But educators should not just teach about religious diversity and difference; they should also train their students how to negotiate it. A requirement for a religious-studies course would be a welcome first step in ensuring that students are achieving basic religious literacy. There are exemplary religious-studies courses taught on campuses across the country offering a vital cognitive approach to understanding religion. Students examine sacred scriptures, narratives, and teachings; assess the religions’ sensual, aesthetic, and material dimensions; and analyze ritual, moral, and institutional practices.
But our students have inherited a world with a 24-hour news cycle that bombards them with images of suicide belts, vandalized ancient religious sites, and the lifeless body of a 3-year old Syrian refugee washed up on a Turkish beach, making the traditional cognitive approach to learning about religion necessary but insufficient to give them the understanding they will need to make their way in the world.
Studying another religious tradition is much like learning a foreign language. In order to speak a different language, it is not enough to know how to translate certain words or phrases. There are rules for grammar and syntax, but the meaning of words, phrases, and symbols may change depending on context. The ideal way to learn a foreign language is often to immerse oneself in a culture where the language is spoken. Language is learned best from native speakers in their own habitat.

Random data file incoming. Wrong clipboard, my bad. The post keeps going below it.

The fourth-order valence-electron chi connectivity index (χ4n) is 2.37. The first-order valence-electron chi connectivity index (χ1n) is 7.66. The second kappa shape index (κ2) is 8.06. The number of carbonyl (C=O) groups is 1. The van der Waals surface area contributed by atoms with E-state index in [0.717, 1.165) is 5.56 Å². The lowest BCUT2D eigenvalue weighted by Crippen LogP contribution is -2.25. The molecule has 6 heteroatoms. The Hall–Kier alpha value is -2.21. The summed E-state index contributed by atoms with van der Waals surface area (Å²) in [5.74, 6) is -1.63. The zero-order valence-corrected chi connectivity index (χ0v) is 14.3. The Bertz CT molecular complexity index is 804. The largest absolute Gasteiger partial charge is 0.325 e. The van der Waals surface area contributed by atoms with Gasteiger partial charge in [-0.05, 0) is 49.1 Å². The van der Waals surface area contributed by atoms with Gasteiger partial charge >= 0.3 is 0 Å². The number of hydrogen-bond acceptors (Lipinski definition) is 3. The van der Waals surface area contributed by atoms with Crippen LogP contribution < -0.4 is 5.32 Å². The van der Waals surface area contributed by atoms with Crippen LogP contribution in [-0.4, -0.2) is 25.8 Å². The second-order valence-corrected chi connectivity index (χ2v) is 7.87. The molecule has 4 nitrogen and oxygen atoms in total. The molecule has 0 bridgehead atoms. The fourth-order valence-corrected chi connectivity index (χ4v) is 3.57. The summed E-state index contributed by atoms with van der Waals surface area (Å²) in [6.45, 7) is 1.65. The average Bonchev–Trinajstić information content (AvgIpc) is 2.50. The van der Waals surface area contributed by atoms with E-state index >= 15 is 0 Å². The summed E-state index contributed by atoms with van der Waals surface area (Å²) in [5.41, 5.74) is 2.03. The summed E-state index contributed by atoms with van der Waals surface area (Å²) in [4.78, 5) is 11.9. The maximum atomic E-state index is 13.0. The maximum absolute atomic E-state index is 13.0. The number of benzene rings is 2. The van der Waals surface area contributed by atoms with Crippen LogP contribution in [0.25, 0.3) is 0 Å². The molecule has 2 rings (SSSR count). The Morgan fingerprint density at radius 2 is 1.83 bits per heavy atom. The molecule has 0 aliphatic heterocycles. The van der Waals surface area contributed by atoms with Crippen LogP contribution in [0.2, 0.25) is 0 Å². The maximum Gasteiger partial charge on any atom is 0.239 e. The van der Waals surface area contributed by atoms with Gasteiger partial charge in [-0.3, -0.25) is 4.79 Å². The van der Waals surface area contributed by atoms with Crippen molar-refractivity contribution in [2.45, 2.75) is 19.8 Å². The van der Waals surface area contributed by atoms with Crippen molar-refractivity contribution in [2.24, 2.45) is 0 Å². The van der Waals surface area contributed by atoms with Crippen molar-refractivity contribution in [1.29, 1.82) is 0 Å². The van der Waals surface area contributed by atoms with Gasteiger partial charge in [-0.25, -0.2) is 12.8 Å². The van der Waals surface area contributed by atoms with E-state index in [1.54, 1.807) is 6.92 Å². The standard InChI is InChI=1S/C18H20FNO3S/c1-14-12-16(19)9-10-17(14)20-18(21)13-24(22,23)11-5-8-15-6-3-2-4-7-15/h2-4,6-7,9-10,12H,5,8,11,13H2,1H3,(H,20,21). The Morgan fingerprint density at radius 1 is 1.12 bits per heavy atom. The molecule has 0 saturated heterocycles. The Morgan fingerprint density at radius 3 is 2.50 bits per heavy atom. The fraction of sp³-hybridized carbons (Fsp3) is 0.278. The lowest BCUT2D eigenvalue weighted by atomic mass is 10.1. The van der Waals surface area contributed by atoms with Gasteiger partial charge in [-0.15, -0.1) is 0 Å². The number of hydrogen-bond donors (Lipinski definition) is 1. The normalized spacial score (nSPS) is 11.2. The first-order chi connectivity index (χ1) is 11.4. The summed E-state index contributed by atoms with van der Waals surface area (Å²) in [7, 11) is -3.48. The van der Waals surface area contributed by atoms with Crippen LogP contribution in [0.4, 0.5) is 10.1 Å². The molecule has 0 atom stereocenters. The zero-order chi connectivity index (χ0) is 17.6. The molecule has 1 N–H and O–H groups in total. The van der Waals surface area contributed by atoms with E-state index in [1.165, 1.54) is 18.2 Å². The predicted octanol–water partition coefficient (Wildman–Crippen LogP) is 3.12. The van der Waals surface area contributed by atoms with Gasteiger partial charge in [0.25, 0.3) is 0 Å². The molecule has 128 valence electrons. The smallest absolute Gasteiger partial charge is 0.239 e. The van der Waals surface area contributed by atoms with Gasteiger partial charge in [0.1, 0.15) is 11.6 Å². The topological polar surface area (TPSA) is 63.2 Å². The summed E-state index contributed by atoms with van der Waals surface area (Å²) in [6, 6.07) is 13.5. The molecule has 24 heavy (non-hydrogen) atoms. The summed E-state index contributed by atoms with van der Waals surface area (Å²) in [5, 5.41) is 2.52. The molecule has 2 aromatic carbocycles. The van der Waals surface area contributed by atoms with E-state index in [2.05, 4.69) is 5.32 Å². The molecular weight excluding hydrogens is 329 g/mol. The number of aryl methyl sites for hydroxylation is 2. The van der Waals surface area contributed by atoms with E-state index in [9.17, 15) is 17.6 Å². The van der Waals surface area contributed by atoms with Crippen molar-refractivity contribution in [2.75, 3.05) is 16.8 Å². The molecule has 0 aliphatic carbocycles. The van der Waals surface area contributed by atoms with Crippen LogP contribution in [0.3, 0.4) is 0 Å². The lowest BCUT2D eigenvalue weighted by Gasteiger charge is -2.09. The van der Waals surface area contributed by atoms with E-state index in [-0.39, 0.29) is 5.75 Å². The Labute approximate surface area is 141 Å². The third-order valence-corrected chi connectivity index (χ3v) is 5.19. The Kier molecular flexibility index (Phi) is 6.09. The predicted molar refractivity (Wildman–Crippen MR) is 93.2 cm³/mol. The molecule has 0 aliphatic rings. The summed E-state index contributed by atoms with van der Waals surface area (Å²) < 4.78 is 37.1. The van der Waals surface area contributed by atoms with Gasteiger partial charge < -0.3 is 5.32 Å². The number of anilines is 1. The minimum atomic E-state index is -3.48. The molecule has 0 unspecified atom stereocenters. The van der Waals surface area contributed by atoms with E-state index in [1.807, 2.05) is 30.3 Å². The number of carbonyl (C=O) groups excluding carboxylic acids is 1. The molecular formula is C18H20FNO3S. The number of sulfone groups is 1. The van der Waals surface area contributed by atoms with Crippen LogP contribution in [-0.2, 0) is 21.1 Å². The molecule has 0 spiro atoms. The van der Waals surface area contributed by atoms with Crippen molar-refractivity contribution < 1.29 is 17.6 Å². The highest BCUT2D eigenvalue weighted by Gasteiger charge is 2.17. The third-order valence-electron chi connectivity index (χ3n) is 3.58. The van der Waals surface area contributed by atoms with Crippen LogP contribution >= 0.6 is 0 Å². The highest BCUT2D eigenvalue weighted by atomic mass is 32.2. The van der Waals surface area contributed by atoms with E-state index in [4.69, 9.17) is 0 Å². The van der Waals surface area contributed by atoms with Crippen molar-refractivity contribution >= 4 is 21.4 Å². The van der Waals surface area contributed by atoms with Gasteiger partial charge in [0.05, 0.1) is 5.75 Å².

How can colleges create a similar learning experience when it comes to their students’ religious commitments and convictions?
The best way is to establish interreligious learning communities on the campus. Collegiate interreligious education integrates a personal, noncognitive side of religion, in which participants are willing to share their perspectives on their own faith traditions while discovering those of others. In interreligious learning communities, students learn from one another instead of learning about the “Other.” These groups provide the space and time to create personal relationships that correct stereotypes and challenge unfounded prejudices. And they give students a chance to examine what they cherish and what frustrates them about their own faith traditions, thus showing that no faith is a monolith.
Interreligious education does not demand or even foster easy harmonies. Even in the hours before the vigil at Madison, members of the Muslim Student Association had to address concerns that holding candles to remember the dead is a Christian, not Muslim, tradition and therefore haram (religiously forbidden). But the articulation of such a concern can be real progress if it teaches Christian students about the particularity of their memorialization practices, Muslim students about the quiet beauty of such practices, and non-Muslims about what haram means. In the end, many Muslim students showed their solidarity by attending the vigil but decided against holding candles.
With or without candles, with head scarves, yarmulkes, and baseball caps, the students who participated in the vigil show the promise of interreligious communities for marking difference while upholding solidarity. Those who stood in the cold in Madison should remind us of the urgency to make our campuses successful models of communities of diversity and global citizenry that do not ignore but recognize — and draw on — the significance, beauty, and complexity of religion.
Adapted from http://www.chronicle.com/article/The-Value-of-Teaching/234393